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Malala portrait up for auction in New York

A portrait of Malala Yousafzai, the Pakistani schoolgirl shot in the head by the Taliban, is expected to fetch up to $80,000 for her charity when it is auctioned in New York next month. By Jonathan Yeo, one of Britain's leading portrait painters, the oil on canvas has been on display at the National Portrait Gallery in London since September. The picture, which shows the 16-year-old doing her homework and which measures nearly one meter (three feet) by one meter, goes under the hammer at Christie's on May 14.

Malala reunited with Pakistan attack schoolfriends

Campaigning Pakistani schoolgirl Malala Yousafzai was reunited on Saturday with two friends who were injured in the Taliban attempt to kill her. Kainat Riaz and Shazia Ramzan met Malala during an event at Edinburgh University in Scotland, the first time they have seen her since the attack. A Taliban gunman boarded the girls' school bus in Pakistan's northwestern Swat Valley in October 2012 and opened fire at Malala to punish her for championing girls' rights to education. Malala, now 16, was shot in the head while Kainat and Shazia were both wounded in the crossfire.

Hometown's pride unbowed after Malala misses out on Nobel Prize

The extended family and friends of Malala Yousafzai, the Pakistani schoolgirl who survived a Taliban assassination attempt and was tipped to win the Nobel Peace Prize, said Friday their sense of pride in the "daughter of Swat" had not diminished after she missed out on the prestigious award. At Khushal Public School in Swat, where Malala studied before the vicious Taliban attack, school teacher Fakhrul Islam said that because of Malala, girls are increasingly motivated to achieve higher goals in their lives.

'Thank God I'm not dead': Malala's first thought after shooting

Pakistani schoolgirl Malala Yousafzai's first thought was "Thank God I'm not dead" as she woke up terrified in British hospital after a Taliban gunman shot her in the head, according to extracts from her autobiography published in the Sunday Times newspaper. But the 16-year-old, among the favourites for the Nobel Peace Prize which will be announced on October 11, said she was unable to talk, had no idea where she was and was unsure even of her own name when she emerged from a coma after six days.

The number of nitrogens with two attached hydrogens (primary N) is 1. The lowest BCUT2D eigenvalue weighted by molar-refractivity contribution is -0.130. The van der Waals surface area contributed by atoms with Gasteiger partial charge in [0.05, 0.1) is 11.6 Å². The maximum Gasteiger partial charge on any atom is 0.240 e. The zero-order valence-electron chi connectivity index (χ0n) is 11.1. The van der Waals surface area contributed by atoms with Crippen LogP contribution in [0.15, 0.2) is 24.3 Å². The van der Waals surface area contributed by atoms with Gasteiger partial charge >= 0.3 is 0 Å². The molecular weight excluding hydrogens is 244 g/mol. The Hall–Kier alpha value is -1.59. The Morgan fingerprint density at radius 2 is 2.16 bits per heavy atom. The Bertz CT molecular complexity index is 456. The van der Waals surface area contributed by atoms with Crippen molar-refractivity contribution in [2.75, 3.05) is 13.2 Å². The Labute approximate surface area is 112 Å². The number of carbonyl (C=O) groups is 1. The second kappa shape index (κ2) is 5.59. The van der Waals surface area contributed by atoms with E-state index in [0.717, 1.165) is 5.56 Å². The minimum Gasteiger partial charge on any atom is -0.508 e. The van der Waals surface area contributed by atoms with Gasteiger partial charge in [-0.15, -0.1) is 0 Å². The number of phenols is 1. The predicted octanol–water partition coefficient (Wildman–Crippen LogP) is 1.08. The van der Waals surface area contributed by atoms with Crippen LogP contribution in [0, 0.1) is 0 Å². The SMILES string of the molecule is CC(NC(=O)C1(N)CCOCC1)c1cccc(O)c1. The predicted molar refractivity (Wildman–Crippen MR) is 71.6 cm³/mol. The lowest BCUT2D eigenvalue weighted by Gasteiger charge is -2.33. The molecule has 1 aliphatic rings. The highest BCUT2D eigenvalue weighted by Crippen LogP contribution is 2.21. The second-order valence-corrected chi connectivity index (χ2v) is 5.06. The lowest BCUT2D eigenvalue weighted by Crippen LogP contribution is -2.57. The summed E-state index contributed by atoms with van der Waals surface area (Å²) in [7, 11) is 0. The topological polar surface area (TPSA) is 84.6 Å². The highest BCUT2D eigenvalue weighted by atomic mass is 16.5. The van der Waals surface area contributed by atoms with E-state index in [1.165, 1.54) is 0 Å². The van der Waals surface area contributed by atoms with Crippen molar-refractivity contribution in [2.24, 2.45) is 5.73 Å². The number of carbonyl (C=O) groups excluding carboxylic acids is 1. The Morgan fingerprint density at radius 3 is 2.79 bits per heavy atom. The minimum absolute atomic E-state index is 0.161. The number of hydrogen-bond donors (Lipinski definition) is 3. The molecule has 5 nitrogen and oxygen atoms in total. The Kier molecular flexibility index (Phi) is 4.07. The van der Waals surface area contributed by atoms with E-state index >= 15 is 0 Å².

'Thank God I'm not dead': Malala's first thought after shooting

Pakistani schoolgirl Malala Yousafzai's first thought was "Thank God I'm not dead" as she woke up terrified in British hospital after a Taliban gunman shot her in the head, according to extracts from her autobiography published in the Sunday Times newspaper. But the 16-year-old, among the favourites for the Nobel Peace Prize which will be announced on October 11, said she unable to talk, had no idea where she was and was unsure even of her own name when she emerged from a coma after six days.

Pakistan's Malala in school for first time since shooting

Pakistani schoolgirl Malala Yousafzai returned to school on Tuesday for the first time since she was shot in the head by the Taliban in October for campaigning for girls' education. The 15-year-old said she had "achieved her dream" and was looking forward to meeting new friends at the independent Edgbaston High School for Girls in Birmingham, central England, where she is now living. Malala was flown to Britain after the attack for surgery for her head injuries and underwent several operations as recently as last month.

Pakistani girl Malala says she is getting better, in video statement gj/dk/txw
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